How to Photograph in the Harsh Midday Sun

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It’s all about the light! The golden hour when the sun is just above the horizon shining its low angle golden rays on the scene; sunrise and sunset when the clouds light up pink, orange, and red; and the blue hour when the sun is below the horizon but it is not yet totally dark. Those are the best times to photograph.

But midday? That’s when tourists make snap-shots, right?

Well, yes, but that doesn’t mean there aren’t options for you too. You just have to know what to do when the sun is high in the sky shining its harshest light on a day with no clouds to soften the rays.

How to Make the Most of Harsh Midday Sun

We don’t always have the option to shoot on the edges of the day when the conditions are best. On a recent trip, I was in between two destinations and had a few spare hours to visit a small village on route. It turned out to be an amazing location, but the light was harsh and the buildings were white. I could barely look at them let alone photograph them. I had to put my harsh light tactics to the test.

Here are some midday photography tips to help you:

1. Look for shade

The first thing I did was look for shady spots under trees and on the opposite side of the bright white buildings I was facing. Shade provides a nice soft, even, light, which is perfect for colorful subjects and ones with interesting shapes. I especially like to photograph flowers under soft light because the delicate nature of the subject lends itself to soft light.

How to Make the Most of Harsh Midday Sun - lotus flower

2. Look for shadows

Subjects with really distinct shapes will also have very distinct shadows in the harsh lighting conditions of midday. So you can make your photograph all about the shadows. Look for patterns in shadows, leading lines made by shadows, and shadows that create interesting shapes in your frame. Remember, you don’t necessarily have to include the object itself, sometimes just the shadow makes your photo a bit more mysterious.

Shadow Patterns - How to Make the Most of Harsh Midday Sun

3. Look for reflections in water

Whenever there is a body of water near a subject that has harsh light on it, you’ll get a bright reflection. This works best when the subject being reflected has a lot of color. Ideally, the subject will be in direct light and the water will be in the shade. Again you don’t have to include the object with the direct light on it. Sometimes photographing just a reflection can make an interesting abstract image.

Half Dome reflects in the Merced River in Yosemite National Park - How to Make the Most of Harsh Midday Sun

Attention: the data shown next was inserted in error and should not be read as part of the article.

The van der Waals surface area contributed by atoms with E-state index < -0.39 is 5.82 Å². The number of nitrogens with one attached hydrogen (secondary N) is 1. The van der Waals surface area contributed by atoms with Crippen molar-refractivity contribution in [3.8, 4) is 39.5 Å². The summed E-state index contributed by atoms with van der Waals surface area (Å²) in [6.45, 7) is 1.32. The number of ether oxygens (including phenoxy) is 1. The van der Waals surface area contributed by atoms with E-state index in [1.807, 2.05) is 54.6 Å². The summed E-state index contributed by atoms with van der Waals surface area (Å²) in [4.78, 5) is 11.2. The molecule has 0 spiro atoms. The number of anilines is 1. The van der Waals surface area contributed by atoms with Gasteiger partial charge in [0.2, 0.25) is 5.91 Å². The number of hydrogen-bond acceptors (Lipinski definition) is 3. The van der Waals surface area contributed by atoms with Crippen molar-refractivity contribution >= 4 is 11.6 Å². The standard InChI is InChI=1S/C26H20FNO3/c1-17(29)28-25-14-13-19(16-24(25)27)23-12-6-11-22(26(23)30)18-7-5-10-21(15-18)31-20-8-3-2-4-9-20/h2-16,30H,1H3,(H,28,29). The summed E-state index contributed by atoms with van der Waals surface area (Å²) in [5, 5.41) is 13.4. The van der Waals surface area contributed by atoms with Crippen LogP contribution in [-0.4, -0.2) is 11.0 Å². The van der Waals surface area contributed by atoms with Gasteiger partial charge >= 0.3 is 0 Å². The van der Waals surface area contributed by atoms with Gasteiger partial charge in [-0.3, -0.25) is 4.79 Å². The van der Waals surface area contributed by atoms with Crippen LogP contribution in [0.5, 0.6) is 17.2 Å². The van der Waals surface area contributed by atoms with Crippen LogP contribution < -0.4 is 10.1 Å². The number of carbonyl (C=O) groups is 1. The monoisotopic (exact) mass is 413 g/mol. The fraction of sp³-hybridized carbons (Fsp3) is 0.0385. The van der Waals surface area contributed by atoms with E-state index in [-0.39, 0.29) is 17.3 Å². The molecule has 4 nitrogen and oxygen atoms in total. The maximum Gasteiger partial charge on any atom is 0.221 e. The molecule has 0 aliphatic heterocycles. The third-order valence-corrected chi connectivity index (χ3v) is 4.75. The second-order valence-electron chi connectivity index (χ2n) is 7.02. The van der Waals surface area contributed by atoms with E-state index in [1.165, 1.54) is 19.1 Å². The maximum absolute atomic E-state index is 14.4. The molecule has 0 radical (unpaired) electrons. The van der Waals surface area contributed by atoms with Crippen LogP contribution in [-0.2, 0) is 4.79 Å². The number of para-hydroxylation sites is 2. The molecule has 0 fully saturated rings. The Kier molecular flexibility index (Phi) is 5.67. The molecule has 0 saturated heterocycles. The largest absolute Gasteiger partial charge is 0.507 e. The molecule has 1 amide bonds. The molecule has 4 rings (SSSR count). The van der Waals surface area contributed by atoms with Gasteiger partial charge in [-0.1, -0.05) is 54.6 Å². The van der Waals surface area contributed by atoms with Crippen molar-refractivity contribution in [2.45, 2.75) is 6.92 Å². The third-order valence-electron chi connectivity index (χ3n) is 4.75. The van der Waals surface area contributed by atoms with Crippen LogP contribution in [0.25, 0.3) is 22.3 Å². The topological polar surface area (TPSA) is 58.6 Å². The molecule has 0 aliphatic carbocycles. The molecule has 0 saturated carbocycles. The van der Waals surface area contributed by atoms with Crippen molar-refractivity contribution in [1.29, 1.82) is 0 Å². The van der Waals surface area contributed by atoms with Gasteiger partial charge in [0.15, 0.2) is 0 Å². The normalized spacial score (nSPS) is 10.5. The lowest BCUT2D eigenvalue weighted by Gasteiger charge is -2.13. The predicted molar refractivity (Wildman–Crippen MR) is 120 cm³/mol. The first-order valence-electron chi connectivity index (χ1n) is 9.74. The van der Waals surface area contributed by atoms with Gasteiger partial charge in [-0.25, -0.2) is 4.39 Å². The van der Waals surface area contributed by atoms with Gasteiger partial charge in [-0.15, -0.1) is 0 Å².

4. Use the time for scouting

When all else fails, rather than photographing, you can use the time to scout out locations for the future. Walk around, find a great subject and play with different compositions. Make “sketch” images by trying different compositions and choosing which one has the most impact. Then, when you find it, make a note of the exact location and make an image so you remember your camera angle.

It’s also a good idea to take note of how long it takes you to walk to that location, what the trail or route is like, and anything you may want to make note of should you need to return in the dark, like before sunrise for example. You’ll thank yourself later when you don’t have to guess at a location and composition before you can really see what is in your frame.

Mono Lake Tufa State Natural Reserve, California - How to Make the Most of Harsh Midday Sun

5. Rest up

When you’re on a long trip, sometimes it’s best not to wear yourself out by doing three photo shoots a day. Of course, you’re going to go out for sunrise and sunset. During the day you might want to clean your gear, get out some maps and do some planning, research stuff on the internet, or even take a nap.

Sometimes the best thing you can do for your photography is simply to have a rest so you have lots of energy for your next outing.

Conclusion

What tips to you have for working with the midday sun in your photography? Please share them in the comments below.

Read more from our Tips & Tutorials category

Anne McKinnell is a photographer, writer and nomad. She lives in an RV and travels around North America photographing beautiful places and writing about travel, photography, and how changing your life is not as scary as it seems. You can read about her adventures on her blog and be sure to check out her free photography eBooks.